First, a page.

The study was conducted in accordance with the current revision of the Helsinki Declaration. Venous blood from HF patients was collected into EDTA-containing vacuette tubes (Greiner Bio-One) and centrifuged at 3000g for 15 min at 4[degrees]C. The diagnosis of HF was based on the presence of suggestive symptoms and signs and was confirmed by echocardiography studies.

All monoclonal antibodies (mAbs) specific to human proBNP were from HyTest. The mAb epitopes, corresponding to different fragments of proBNP, are indicated by subscripts (e.g., 24C587-93). We used 2 mAbs specific to the BNP-part of proBNP molecule, 24C587-93 and 50E1102-108, for preparing the BNP-specific affinity matrix. We used mAb [24E11.sub.67-76] for preparing the affinity matrix specific to the 67-76 region of proBNP. Selected mAbs were coupled with a CNBr-activated Sepharose CL 4B (GE Healthcare). We performed affinity extraction as described (8), as was sandwich 2-step immunofluorescent assay (IFA) (8). The recombinant proBNP expressed in Escherichia coli (HyTest) was used as a calibrator for all proBNP, NT-proBNP, and BNP-specific assays.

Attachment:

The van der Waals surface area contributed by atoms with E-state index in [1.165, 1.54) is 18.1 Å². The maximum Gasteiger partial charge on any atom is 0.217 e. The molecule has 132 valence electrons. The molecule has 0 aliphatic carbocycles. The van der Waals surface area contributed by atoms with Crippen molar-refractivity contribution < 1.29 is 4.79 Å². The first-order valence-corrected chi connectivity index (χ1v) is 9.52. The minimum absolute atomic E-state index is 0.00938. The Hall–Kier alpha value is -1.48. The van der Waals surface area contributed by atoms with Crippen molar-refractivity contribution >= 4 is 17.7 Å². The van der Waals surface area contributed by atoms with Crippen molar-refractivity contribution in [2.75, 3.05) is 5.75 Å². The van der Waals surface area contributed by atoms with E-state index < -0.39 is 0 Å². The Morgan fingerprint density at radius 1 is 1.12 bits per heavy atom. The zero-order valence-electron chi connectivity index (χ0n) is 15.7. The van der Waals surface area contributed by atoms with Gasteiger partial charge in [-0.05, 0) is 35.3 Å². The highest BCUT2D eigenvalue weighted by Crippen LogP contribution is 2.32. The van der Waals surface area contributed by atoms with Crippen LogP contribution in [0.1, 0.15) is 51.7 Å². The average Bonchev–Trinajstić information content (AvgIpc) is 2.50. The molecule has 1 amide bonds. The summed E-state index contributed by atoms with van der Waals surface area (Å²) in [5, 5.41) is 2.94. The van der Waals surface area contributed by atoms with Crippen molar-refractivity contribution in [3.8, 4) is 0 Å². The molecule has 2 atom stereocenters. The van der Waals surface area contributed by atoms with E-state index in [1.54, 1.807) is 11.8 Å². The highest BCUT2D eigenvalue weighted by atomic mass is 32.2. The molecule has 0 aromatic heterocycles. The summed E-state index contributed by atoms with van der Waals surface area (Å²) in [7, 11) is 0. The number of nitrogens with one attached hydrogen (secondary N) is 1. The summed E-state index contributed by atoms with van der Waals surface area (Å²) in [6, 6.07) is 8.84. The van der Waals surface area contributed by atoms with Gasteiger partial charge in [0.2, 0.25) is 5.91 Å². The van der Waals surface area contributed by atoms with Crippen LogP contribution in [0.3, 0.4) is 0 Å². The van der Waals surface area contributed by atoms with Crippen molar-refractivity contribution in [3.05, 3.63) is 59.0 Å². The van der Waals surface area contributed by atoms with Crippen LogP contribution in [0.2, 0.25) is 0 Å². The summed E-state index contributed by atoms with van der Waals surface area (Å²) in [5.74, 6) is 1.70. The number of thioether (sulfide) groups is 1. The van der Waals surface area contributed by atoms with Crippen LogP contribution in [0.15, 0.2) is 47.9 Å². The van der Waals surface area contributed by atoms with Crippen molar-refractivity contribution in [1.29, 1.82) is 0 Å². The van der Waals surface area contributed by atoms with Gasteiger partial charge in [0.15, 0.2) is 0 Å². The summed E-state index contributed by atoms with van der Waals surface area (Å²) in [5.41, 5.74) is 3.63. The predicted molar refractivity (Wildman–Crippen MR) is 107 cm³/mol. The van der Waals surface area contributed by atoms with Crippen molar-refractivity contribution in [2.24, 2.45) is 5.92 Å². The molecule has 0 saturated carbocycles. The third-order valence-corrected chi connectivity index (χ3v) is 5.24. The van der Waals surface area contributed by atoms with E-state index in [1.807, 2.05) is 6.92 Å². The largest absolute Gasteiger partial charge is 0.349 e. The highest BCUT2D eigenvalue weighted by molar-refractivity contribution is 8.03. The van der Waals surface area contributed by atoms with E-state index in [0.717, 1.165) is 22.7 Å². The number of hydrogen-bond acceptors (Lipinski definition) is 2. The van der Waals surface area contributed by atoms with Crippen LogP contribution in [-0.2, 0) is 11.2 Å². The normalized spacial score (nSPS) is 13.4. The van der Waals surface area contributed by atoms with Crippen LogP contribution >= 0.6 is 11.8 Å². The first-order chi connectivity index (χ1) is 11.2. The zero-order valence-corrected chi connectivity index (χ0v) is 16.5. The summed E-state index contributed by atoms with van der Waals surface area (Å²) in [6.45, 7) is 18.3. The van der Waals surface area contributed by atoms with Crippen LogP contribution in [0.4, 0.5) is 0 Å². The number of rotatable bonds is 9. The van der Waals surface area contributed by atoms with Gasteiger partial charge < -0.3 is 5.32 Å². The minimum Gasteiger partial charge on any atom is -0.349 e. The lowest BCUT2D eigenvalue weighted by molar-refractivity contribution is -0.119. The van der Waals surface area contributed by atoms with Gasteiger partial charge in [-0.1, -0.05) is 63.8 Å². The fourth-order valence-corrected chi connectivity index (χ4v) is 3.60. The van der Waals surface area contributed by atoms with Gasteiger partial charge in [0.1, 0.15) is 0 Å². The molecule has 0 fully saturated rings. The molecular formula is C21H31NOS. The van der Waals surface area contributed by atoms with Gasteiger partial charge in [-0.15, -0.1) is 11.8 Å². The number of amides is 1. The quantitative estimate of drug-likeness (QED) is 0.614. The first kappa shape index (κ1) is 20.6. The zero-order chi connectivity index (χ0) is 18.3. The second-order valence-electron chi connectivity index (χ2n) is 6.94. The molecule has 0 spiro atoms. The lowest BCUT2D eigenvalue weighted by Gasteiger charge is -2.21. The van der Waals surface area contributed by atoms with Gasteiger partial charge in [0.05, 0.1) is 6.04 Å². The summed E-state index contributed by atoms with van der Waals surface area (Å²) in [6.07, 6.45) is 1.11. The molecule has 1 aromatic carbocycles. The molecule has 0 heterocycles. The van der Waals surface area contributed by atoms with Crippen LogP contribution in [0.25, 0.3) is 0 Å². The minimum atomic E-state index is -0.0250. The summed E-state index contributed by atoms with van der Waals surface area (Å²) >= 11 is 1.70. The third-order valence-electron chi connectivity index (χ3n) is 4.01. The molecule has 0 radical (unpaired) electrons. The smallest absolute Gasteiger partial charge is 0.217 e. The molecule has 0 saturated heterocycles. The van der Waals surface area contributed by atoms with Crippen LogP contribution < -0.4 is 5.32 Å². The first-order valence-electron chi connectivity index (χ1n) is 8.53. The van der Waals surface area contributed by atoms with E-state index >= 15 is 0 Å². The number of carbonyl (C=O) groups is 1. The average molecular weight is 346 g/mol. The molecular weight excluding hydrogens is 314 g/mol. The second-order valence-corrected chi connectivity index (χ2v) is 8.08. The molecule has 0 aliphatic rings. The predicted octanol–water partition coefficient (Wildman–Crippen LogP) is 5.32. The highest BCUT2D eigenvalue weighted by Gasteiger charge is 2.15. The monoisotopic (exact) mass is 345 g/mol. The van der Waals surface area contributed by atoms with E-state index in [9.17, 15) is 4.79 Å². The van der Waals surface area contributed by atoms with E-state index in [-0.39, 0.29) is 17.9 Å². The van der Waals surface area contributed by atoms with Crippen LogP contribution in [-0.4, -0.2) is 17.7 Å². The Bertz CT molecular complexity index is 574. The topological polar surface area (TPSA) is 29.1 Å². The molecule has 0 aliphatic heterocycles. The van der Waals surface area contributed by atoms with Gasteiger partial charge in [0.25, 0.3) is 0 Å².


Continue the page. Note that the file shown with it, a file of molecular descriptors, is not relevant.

The plasmids expressing the wild type (WT) and the mutant form, with a substitution of alanine for threonine 71 (T71A), of human proBNP were described previously (10). The plasmids expressing human furin and corin were purchased from Genecopeia.

We obtained HEK 293 (human embryonic kidney) and LoVo (human colon carcinoma) cell lines from ATCC. Cells were cultured in DMEM (HEK 293) or F12-K medium (LoVo) supplemented with 100 mL/L fetal bovine serum, at 37[degrees]C in an atmosphere of 5% C[O.sub.2] in air. We performed transfection using Unifectin-56 reagent (Unifect Group).

HEK 293 cells were treated with a furin inhibitor, decanoyl-Arg-Val-Lys-Arg-chloromethyl ketone (DecRVKR-CMK) (Enzo Life Sciences), or cotransfected with a furin-specific small interfering RNA (siRNA) (Santa Cruz Biotechnology) along with proBNP transfection. The furin inhibitor was added to the medium to obtain a final concentration of 60 jumol/L. Transfection with the furin-specific siRNA was performed twice, 24 h before and 24 h after the transfection of proBNP-expressing plasmids. The final concentration of siRNA was 50 nmol/L.

The proBNP processing rate was calculated as the ratio of the NT-proBNP molar concentration to the total [proBNP + NT-proBNP] molar concentration. To quantify both proBNP and NT-proBNP, we used the in-house sandwich IFA [21E3.sub.13-24][-29D1.sub.5-12] (capture mAb-detection mAb). The assay recognizes both proteins equally. We measured the NT-proBNP concentration by use of the same assay in the samples after proBNP was removed by passing through the BNP-specific affinity matrix, which extracted 99% of the proBNP.